Covering 12 million ha, 80 percent of the total area in Asia, carbon-rich peatland is vital to reducing GHG emissions and improving local livelihoods. Peatland is strategic in supplying and managing millions of cubic meters of fresh water in Indonesia.

Therefore, we must ensure harmony between the natural function of peatland and people’s activities in that environment.

Excessive exploitation of peatland that is converted to oil palm plantations should be avoided, as this would significantly increase CO2 emissions.

Peatland converted to oil palm plantations with average drainage capacity of 60 centimeters can produce 54.6 tons of CO2 per ha annually, according to earlier studies.

Therefore, the utilization of peatland should be either minimized or stopped completely. It should no longer be used for human settlement, agriculture, or industrial plantation development — except with strict and enforceable controls in place.

Without a moratorium, it is predicted that 300,000 ha of peatland will be converted every year ...

The government’s plan to issue a moratorium on new licenses for oil palm plantations is certainly a breath of fresh air. Without a moratorium, it is predicted that 300,000 ha of peatland will be converted every year for the next 20 years to achieve the palm oil production target of 40 million tons per year.

After last year’s forest fires, peatland restoration was mostly carried out by involving revegetation and rehabilitation of the hydrological system through rewetting and installing barriers and canal covers.

Another measure was strict law enforcement against corporations and individuals involved in causing forest fires. The government’s efforts were based on good intentions.

However, poor implementation may cause even more damage.

For example, if canals are built without compliance to regulations, this would start destroying the peatland.

As the researcher Bambang Setiadi wrote over a decade ago for the Center for International Forestry Research, “Don’t build any water canals if you do not know where the water will flow to. The water will run uncontrollably and this would be the beginning of destruction of the peatland.”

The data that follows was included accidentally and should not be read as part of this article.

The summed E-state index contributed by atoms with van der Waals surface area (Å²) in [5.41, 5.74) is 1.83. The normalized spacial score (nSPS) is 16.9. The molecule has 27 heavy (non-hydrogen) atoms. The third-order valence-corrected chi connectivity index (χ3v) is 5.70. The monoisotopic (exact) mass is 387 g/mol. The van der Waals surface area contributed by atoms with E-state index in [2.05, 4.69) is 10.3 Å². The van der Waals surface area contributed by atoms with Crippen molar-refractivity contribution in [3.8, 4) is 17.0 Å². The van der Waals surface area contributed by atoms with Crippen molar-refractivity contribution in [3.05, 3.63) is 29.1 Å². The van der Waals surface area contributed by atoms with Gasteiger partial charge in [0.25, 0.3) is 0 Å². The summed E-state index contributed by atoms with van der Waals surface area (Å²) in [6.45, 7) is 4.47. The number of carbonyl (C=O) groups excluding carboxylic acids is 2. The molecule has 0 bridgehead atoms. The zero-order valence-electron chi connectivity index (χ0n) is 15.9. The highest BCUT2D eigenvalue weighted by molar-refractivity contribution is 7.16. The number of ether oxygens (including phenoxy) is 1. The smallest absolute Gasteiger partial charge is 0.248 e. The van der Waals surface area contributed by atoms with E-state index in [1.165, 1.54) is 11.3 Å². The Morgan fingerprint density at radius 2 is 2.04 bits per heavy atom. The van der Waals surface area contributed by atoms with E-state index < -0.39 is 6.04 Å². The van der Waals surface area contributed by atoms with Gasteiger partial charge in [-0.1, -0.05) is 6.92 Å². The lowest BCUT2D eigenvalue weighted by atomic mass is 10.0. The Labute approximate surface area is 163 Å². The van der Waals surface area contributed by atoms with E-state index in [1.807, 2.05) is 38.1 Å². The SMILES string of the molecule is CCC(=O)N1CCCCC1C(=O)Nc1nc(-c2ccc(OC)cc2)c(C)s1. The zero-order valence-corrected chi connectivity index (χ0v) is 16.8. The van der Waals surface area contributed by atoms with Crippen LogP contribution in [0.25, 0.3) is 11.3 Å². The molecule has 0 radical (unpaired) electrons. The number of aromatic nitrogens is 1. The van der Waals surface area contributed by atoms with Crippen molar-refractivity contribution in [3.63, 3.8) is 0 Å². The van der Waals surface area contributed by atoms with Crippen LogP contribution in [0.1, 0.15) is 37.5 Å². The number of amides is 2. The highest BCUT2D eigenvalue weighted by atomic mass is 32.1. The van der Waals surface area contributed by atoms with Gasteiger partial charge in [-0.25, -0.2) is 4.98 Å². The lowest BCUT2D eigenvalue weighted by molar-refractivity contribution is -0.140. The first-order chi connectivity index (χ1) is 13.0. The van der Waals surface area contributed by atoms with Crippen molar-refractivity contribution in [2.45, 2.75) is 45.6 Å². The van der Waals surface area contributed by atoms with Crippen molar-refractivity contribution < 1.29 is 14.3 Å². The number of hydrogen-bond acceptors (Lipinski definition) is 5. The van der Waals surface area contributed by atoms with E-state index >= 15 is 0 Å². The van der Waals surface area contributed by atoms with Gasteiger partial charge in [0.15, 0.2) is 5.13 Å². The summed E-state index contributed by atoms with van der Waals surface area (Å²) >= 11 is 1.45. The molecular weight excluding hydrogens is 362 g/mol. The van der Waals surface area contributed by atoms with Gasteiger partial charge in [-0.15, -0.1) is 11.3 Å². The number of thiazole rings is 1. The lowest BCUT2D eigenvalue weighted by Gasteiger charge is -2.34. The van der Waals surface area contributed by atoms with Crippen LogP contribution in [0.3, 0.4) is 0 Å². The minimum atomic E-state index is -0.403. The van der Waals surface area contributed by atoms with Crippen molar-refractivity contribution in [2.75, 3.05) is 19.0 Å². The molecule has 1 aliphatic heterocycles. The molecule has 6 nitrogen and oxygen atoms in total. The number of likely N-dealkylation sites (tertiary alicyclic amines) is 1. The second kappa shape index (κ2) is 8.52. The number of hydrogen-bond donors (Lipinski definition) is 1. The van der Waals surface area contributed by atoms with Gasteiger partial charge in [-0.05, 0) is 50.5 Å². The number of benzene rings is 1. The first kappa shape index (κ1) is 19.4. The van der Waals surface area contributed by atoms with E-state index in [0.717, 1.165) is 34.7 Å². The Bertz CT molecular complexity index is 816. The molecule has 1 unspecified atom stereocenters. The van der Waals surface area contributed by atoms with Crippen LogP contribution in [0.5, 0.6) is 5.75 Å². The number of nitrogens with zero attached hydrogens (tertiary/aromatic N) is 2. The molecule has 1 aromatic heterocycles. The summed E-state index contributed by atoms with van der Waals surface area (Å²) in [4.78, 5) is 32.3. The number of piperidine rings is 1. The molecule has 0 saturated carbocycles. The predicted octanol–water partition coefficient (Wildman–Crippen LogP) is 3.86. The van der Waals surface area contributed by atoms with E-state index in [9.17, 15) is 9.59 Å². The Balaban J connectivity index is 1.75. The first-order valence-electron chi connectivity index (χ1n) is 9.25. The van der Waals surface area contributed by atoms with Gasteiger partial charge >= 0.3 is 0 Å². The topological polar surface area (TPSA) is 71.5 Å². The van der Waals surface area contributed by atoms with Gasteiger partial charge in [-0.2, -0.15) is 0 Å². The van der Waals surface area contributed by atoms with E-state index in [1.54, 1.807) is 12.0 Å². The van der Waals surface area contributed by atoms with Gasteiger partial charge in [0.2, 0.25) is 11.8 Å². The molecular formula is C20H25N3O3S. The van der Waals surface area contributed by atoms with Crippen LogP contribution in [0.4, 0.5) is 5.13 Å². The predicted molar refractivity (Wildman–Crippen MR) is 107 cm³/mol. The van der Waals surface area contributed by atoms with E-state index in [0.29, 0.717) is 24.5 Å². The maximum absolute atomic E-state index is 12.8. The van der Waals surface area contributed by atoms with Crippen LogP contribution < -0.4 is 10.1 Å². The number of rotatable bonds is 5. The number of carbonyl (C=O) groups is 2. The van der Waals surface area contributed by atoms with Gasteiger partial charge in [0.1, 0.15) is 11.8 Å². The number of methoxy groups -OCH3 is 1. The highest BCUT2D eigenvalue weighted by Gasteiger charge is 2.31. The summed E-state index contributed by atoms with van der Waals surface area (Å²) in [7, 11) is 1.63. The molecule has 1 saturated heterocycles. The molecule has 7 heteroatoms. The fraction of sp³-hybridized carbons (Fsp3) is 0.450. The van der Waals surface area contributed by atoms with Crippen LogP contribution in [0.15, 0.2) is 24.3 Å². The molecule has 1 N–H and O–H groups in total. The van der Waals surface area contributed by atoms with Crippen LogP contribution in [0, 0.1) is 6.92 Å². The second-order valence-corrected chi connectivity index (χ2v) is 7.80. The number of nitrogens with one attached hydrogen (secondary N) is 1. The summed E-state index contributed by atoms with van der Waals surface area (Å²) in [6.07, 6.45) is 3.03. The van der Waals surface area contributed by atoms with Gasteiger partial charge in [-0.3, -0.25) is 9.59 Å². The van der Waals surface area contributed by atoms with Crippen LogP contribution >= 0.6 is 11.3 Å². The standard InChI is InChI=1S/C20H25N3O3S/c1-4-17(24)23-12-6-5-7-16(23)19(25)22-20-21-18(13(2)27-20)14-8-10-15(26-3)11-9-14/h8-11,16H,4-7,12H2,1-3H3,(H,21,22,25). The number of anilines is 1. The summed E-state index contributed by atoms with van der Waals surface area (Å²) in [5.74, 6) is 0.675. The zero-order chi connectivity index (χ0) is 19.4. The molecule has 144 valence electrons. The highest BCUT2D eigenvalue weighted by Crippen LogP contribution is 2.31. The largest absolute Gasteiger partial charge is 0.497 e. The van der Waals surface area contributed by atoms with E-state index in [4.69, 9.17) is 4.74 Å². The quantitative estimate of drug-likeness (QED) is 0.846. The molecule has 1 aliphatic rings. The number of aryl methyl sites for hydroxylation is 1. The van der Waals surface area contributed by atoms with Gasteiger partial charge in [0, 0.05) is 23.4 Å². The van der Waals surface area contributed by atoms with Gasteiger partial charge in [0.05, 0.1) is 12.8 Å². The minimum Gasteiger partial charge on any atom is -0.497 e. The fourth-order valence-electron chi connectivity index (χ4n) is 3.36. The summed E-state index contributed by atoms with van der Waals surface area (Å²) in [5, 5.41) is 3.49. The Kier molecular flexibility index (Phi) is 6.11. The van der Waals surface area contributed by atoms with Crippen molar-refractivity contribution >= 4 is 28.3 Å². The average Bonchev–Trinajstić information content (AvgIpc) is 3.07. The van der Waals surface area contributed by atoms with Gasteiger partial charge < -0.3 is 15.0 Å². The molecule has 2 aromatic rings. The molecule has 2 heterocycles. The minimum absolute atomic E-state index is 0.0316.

Researchers have identified two major issues in the utilization of peatland. The first relates to reclamation that includes providing accessibility, land clearing, drainage construction with wood mulch, erosion due to the sinking surface and management of the surface water.

The second issue relates to agronomy, namely management of land fertility that leads to low productivity and intensified fertilizing.

Another issue is that local people — those most affected by the forest fires and those first to know when a fire starts — should be supported by institutionalizing their roles in preventing and extinguishing fires and reviving the peatland.

Traditional communities should also be encouraged to apply local wisdom in controlling forest fires.

Such efforts would ensure that local communities do not become apathetic and leave fire prevention and suppression responsibilities to the government.

Reviving peatland is considered “indispensable” to curb forest and land fires, while preventing wider deforestation and mitigating the effects of climate change.

Without protecting our peatland from forest fires, Indonesia will not only be infamous for spreading haze to its own people but also for “exporting” it to neighboring countries.

The author is the knowledge management coordinator at the Lestari Project for forestry under the US Agency for International Development ( USAID ).

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Thailand: Coral bleaching affects 90 percent of staghorn corals around Koh Thaloo

Thai Visa 25 May 16;

PRACHUAB KHIRI KHAN: — Between 80-90 percent of staghorn corals around Koh Thaloo off Bang Saphan Noi district of Prachuab Khiri Khan have been found to have been affected by bleaching, according to the Siam Marine Rehabilitation Foundation.

The foundation secretary-general Mr Paopipat Charoenpak said Tuesday that coral bleaching had struck both natural staghorn corals as well as corals which were planted by humans and some of them are dying.

He also said that other corals had also been affected as a result of sea warming which began in March and lasted until April. He expressed concern that the widespread coral bleaching around Koh Thaloo might impact on marine resources in the Gulf and tourism activities.

Koh Thaloo is a popular dive site for the rich corals in shallow water of between 2-4 metres deep.

Paopipat disclosed that coral bleaching occurred six years ago at Koh Sing, Koh Sang and Koh Thaloo but some of them have been rehabilitated.

Meawhile, the Department of Marine and Coastal Resources attributed coral bleaching to the unusually high temperature of water in the Gulf and the Andaman Sea. Coral bleaching was found in seven area, including Koh Mun Nai off Rayong, Koh Thaloo and Koh Liam off Prachuab Khiri Khan, Koh Khai off Chumporn, Koh Racha Yai, Laem Panwa and Koh Mai Thorn off Phuket.

The department estimated that most of the bleached corals would die within a month.

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UN calls for overhaul of national laws to tackle wildlife crime